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Preventing youth violence : opportunities for action
  • Published Date:
    June 2014
  • Language:
    English
Filetype[PDF - 2.72 MB]


Details:
  • Corporate Authors:
    National Center for Injury Prevention and Control (U.S.). Division of Violence Prevention.
  • Description:
    Foreword -- Preventing youth violence: opportunities for action -- Focus on youth violence prevention -- Youth violence: a leading cause of death and physical injury for young people -- Violence-related behaviors reported by youth -- Youth violence remains a critical problem -- The impact of youth violence is not the same for all young people and communities -- Youth violence is a costly problem -- There is not just one cause of youth violence -- Early prevention is important -- Importance of broad prevention strategies -- Evidence-based youth violence prevention -- Key prevention strategies -- Evidence-based prevention approaches and programs, policies, and practices -- Are available to move youth violence prevention strategies forward -- Evidence that youth violence can be prevented -- Prevention can save money -- Partners and leaders in understanding and preventing youth violence -- Role of CDC in youth violence prevention -- Implementing evidence-based youth violence prevention activities -- Opportunities for action -- Seizing the opportunity and responsibility to prevent youth violence -- References -- Acknowledgements -- Appendix A. Development of preventing youth violence: opportunities for action.

    Preventing Youth Violence: Opportunities for Action was prepared by the Division of Violence Prevention (DVP), National Center for Injury Prevention and Control (NCIPC), Centers for Disease Control and Prevention (CDC). CDC is a part of the U.S. Department of Health and Human Services (HHS), which works to promote the health and safety of all Americans and provides essential human services. CDC is also a part of a larger community of federal and nonfederal organizations who support the healthy development of youth, families, and neighborhoods.

    Representatives from many federal and nonfederal partners reviewed selections of early working drafts of this resource and provided constructive suggestions. From HHS, these partner agencies include the Administration on Children, Youth, and Families; National Institutes for Health; Offices of the Assistant Secretary of Health; Office of the Assistant Secretary for Planning and Evaluation; Office of the Surgeon General; and Substance Abuse and Mental Health Services Administration. Additional suggestions were sought from more than 25 nonfederal individuals and organizations that have expertise in youth violence prevention and in public health approaches to promoting youth and community safety and well-being. These nonfederal experts were drawn from diverse sectors, including city and state public health departments, public health practitioners, research and academic institutions, law enforcement, education, business, youth serving organizations, and other health promotion and violence prevention organizations.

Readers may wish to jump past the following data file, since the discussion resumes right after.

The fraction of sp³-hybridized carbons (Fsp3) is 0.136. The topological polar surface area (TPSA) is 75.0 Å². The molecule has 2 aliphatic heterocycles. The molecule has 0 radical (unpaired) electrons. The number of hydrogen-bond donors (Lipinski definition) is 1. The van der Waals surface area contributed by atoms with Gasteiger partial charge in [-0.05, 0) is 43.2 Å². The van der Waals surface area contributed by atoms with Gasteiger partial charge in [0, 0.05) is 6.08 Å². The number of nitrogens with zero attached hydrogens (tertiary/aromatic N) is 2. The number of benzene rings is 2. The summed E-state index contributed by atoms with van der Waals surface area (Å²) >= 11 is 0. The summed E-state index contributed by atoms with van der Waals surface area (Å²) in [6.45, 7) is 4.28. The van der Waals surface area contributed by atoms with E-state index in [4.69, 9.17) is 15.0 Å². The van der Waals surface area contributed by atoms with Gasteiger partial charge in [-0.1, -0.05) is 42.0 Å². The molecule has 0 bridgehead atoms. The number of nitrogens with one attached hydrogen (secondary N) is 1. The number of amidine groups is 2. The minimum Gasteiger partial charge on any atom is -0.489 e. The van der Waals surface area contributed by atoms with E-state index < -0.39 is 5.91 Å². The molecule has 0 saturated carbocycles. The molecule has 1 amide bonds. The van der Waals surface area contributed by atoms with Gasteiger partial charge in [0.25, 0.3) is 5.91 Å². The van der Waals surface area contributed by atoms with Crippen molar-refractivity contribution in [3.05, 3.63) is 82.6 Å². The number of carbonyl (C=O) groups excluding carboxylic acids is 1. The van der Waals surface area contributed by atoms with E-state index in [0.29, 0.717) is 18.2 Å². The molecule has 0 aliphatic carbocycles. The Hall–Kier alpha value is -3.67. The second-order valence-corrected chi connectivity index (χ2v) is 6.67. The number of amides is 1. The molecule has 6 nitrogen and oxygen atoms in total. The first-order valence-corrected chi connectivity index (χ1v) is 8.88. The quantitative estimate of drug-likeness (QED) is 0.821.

As CDC developed the initial outline and drafts for Preventing Youth Violence: Opportunities for Action, suggestions were sought from partners through a process spanning a year and a half. The purpose of this process was to receive candid and critical comments to assist in the development of this resource and to ensure that it is grounded in research and guided by the best available evidence and practice. First, comments on the development of the document were solicited from the general public through the Federal Registry between January 19 and February 21, 2012. All received comments were considered during the development and revision of this resource. Then, between March and April 2012, representatives from HHS and nonfederal organizations provided input on drafted sections. Working drafts were shared and comments were solicited multiple times from HHS partners during this period. Between May and June 2012, external peer reviews were conducted by David Hawkins, Ph.D. and Deborah Gorman-Smith, Ph.D. Finally, through the end of 2012 and into mid-2013, federal and nonfederal partners gave input into clarifying language and examples that could help the evidence-based action steps be clear and useful to groups who have a role in preventing youth violence, such as parents and youth. Each of these stages helped to strengthen Preventing Youth Violence: Opportunities for Action and informed the development of its companion resource, Taking Action to Prevent Youth Violence. Throughout the development process, many constructive comments were received that helped to shape these materials. However, partners were not asked to approve the final documents.

    Suggested citation: David-Ferdon C, Simon TR. Preventing Youth Violence: Opportunities for Action. Atlanta, GA: National Center for Injury Prevention and Control, Centers for Disease Control and Prevention, 2014.

    CDC-INFO Pub ID 221783

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